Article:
It’s nearly Halloween. I don’t love this time of year. It’s not that I have anything against dressing up in costumes, trick-or treating, or even candy – fun-size Twix are my jam. It’s just that this time of year triggers a myriad of bad memories.
I was at a pumpkin-carving party at my sister’s house just before Halloween in 2016. My son, Aidan, had asked to go to a football game at New Canaan High School rather than join family and friends at the party, which was a big annual tradition. Aidan was a sophomore, about to turn 16 in a few weeks and had finally seemed to be making good friends after years of being bullied and ostracized. I agreed to let him go on his own and had in fact even texted, “Make smart choices,” to his phone, but for some reason, the text didn’t go through. Oh, the irony.
About 30 minutes after I got to my sister’s, my phone rang. I could tell from the 594 prefix it was the school. The man on the phone told me Aidan had been caught vaping and drinking vodka that had been smuggled in via Poland Spring water bottles.
Aidan tells me now that was not the first time he’d drunk alcohol or vaped — just the first time he’d been caught. But for me that was the beginning — or perhaps it would be more apt to call it the end: the end of our age of innocence. That incident ushered in a seemingly never-ending nightmare of us fighting over his use of drugs and alcohol, his unflinching denial thereof, and — when I caught him redhanded — his condescending insistence that it wasn’t a problem.
Aidan and I have been completely on our own since he was 6 months old. It had always been just him and me and we shared a beautiful bond I never thought could be broken. But in a short time, my sweet baby boy devolved into a belligerent, aggressive and deceitful stranger.
By October of 2017, our relationship had deteriorated miserably. Again came my sister’s pumpkin-carving party and again Aidan wanted to go to the football game. We agreed he could go but would need to be back in time to go to the party with me later. He didn’t show up at the appointed time and wasn’t responding to texts or answering his phone. He finally showed up — clearly under the influence. Looking back now, I wish I had recognized the problem was so much more serious than I had convinced myself at the time.
It took about another year of downward spiraling before I hit rock bottom. That’s right – I hit rock bottom, not Aidan.
He had been suspended from school, caught using and drinking at two of my sisters’ homes, fired from the same summer camp which had sent him home the year before when he was a camper after he was caught vaping and with a bong in his bag. He was kicked out of an IOP after showing up to a session high. He was even arrested – thankfully he was not yet 18 or the consequences would have been much more severe.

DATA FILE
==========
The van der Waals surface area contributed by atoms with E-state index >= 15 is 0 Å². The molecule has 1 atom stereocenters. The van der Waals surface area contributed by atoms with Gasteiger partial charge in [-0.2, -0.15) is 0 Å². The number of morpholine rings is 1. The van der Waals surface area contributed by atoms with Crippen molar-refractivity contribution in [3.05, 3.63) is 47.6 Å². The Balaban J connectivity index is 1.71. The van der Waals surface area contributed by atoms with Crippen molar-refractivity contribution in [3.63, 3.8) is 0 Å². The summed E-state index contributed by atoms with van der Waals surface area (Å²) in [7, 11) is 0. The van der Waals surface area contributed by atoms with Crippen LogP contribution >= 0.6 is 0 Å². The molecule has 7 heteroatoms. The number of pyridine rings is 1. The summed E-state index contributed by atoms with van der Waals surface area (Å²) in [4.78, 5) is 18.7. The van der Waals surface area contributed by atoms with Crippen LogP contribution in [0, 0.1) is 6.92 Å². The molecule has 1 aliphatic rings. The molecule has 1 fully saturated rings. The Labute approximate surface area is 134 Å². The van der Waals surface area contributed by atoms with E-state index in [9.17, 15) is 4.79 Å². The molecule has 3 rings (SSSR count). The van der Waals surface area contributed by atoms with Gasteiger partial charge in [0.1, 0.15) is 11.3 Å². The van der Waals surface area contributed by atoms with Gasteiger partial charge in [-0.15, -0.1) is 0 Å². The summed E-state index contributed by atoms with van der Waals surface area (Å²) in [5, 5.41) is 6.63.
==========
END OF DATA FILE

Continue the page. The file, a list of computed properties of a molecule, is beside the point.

He had also become increasingly violent at home. Neighbors called police on more than one occasion. I knew things had gotten to the point where I was no longer equipped to handle this on my own – even with the help of Aidan’s therapist.
Rock bottom for me came when I found a rehab with an open bed and unfortunately (much too weak a word to describe what actually happened) I had to have an intervention team take him there.
The venomous look he gave me as he sat in the back of that car will haunt me the rest of my life. I cried all night thinking I had lost my son – betrayed his trust irrevocably and destroyed even the tattered relationship we had at the time. I did not know if or how we would ever get back. I thought he would hate me for the rest of his life — but I took solace in the fact that at least he would have a rest of his life in which to hate me.
My insurance plan covered only three weeks of residential treatment but I was able to get him into a full-day program immediately. Halloween of 2018 found me fretting over Aidan turning 18 in three weeks and worrying he would choose to leave the program. But he didn’t. He stayed a full year —during which he graduated high school at the treatment center and even marched with his Class of 2019 schoolmates to receive his NCHS diploma.
Aidan discharged from the program in early October of 2019. By the time Halloween rolled around that year, we were celebrating him achieving one year of sobriety.
This past October 8th, it became two years. I’ve said this often — our relationship has become so much closer and stronger than it was even before he started using.
While I absolutely rejoice in this and can barely contain my pride at what Aidan has accomplished, I know this is a lifelong battle and recurrence could happen at any time.
In fact, just last week we had our first big fight in a long time – over him lying to me about where he was one evening. He didn’t use, wasn’t doing anything wrong, but he still lied. When I asked him why, he said he honestly didn’t know, “maybe it was just habit.”
If that’s the worst we have to face, I’ll take it, but I have to admit, it still makes me nervous. Old patterns can beget new problems.
Nevertheless, I’m fully confident that with each passing year, as Aidan works to maintain his sober lifestyle (and hopefully kicks all his bad habits), I will be able to banish the ghosts of Halloween past — for good.